Given these trends, it wasn’t surprising that after the Legislature sliced $5.4 billion from school funding in 2011, hundreds of districts sued. (Lawmakers did add about $3 billion back into the system two years later, though many districts still claimed they were underfunded.) The Supreme Court’s finding that the system “meets minimum constitutional requirements” surprised many experts and elected officials. In fact, legislators had claimed they needed to delay school finance reform because they were waiting for the court to tell them which parts of the system would need to be fixed. But the court refused to play along.
In its decision, written by Justice Don Willett, the court puzzles over how much money the state must dispense to meet the subjective standard of “constitutional,” especially given that policy experts have recommended varying levels of spending—and some experts say that simply handing out more money won’t solve anything. And that’s true: money alone doesn’t guarantee good schools, though it is a necessary ingredient. The justices essentially threw up their hands, declaring that the proper forum for such debates is the Legislature. “[W]e decline to usurp legislative authority by issuing reform diktats from on high, supplanting lawmakers’ policy wisdom with our own,” Willett writes. Still, the decision describes in stark terms the challenges facing schools. Texas students “deserve transformational, top-to-bottom reforms that amount to more than Band-Aid on top of Band-Aid. . . . We hope lawmakers will seize this urgent challenge and upend an ossified regime ill-suited for twenty-first century Texas.”
That ideally is how it should work—the Lege should make the policy, not the courts—but it never happens that way. The Legislature rarely takes on a difficult topic voluntarily; nearly every major recent reform in Texas was passed only after a state or federal court mandated it, including overhauls of the prisons and institutions for the mentally disabled. Every major school reform was also preceded by a court order, including the creation of the so-called Robin Hood system, which has helped equalize funding by requiring richer districts to send money to poorer ones. Robin Hood is far from perfect, and though it was originally intended as a short-term fix when it was instituted, in 1993, Robin Hood has never seriously been revised.
School finance is the brussels sprouts of public policy, and lawmakers have little appetite for it. That’s unlikely to change when the Legislature reconvenes next year. For one, hardly any lawmakers actually understand the school funding system—“the word ‘Byzantine’ seems generous,” as Willett put it—and the two who knew it best, Democrat Scott Hochberg and Republican Jimmie Don Aycock, have either retired from the Legislature (Hochberg) or are about to (Aycock). Neither will be around in 2017. And, worse, any major reform will likely require billions in new spending (at least $3 billion by some estimates), money that the Legislature simply won’t have. Thanks to the end of the oil and gas boom, most analysts expect the state to face a budget shortfall in 2017.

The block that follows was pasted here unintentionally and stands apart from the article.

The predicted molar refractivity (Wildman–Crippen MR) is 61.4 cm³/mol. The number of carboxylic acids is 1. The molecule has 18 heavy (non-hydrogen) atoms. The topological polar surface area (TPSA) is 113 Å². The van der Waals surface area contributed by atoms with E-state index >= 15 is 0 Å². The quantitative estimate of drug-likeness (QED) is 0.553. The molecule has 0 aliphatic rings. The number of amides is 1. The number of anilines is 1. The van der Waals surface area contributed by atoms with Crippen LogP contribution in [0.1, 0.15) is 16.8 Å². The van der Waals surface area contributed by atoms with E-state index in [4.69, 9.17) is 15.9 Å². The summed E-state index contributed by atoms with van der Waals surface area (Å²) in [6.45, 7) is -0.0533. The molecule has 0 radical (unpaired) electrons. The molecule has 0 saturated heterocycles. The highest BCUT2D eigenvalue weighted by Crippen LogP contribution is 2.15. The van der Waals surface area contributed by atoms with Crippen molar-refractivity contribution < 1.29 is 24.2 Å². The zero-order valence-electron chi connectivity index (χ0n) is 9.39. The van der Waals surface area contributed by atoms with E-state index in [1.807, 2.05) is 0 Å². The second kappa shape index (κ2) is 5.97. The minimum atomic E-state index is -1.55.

It’s long past time for lawmakers to reform school funding; they just don’t have the will or the money to do it. It’s so much easier—and politically more beneficial—to talk about who’s using which restroom.
If you needed proof of that, Patrick offered it in his press conference when a reporter asked him whether the Texas Senate, of which Patrick is president, would move to reform school funding next year.
Patrick looked as if he’d swallowed something unpleasant: “School finance is a very difficult issue, because we have twelve hundred school districts, eighty-five hundred schools, three hundred thousand teachers, thousands of principals. It’s very complex. School districts are different all over the state. . . . It’s a very complicated system. But the Supreme Court today said what we have been doing is constitutional. The six hundred school districts who sued lost. And we’ll continue to work. And I’ll continue to work. Look, I’m a big public-education guy. Everybody knows that. I’m passionate about public education. I just believe we have choices: for public schools and charter schools and home schools. But most of our kids—at least until Obama last night—most of our kids are going to be in public schools, and we have to get it right. But it’s a complex system.”
We have to get it right. If there’s one statement everyone on all sides of the education debate would agree with, it’s that. The schools are growing fast, increasingly filling with less affluent kids of Latino descent. The future of our workforce, our economy, and our state depends on ensuring those kids are reasonably well educated. But how exactly do we get it right? And how do we pay for it?
The next question at the press conference was once again about restrooms, and Patrick gleefully dived back in. “One of the things that really bothered me about the superintendent, and now the president—we are now in the last couple of weeks of school. Kids are trying to graduate. Kids are trying to take their finals. Kids are trying to pass the courses. This is such a distraction to the teachers and the kids and the parents. So disruptive.”
Too many Texas schools are failing our kids, and the Supreme Court has let Patrick and his fellow elected officials off the hook for their lack of political will to address an issue that could endanger the future of the state. Someone was indeed trying to distract teachers, students, and parents, but it sure wasn’t Obama.
* Correction: A previous version of this article incorrectly stated that 76 percent of eighth graders didn’t pass the STAAR reading test in 2015. This figure reflects the percentage of students who failed a reading re-test. In fact, the cumulative passing rate of the STAAR reading test by all eighth graders in Texas was 87 percent. We deeply regret the error.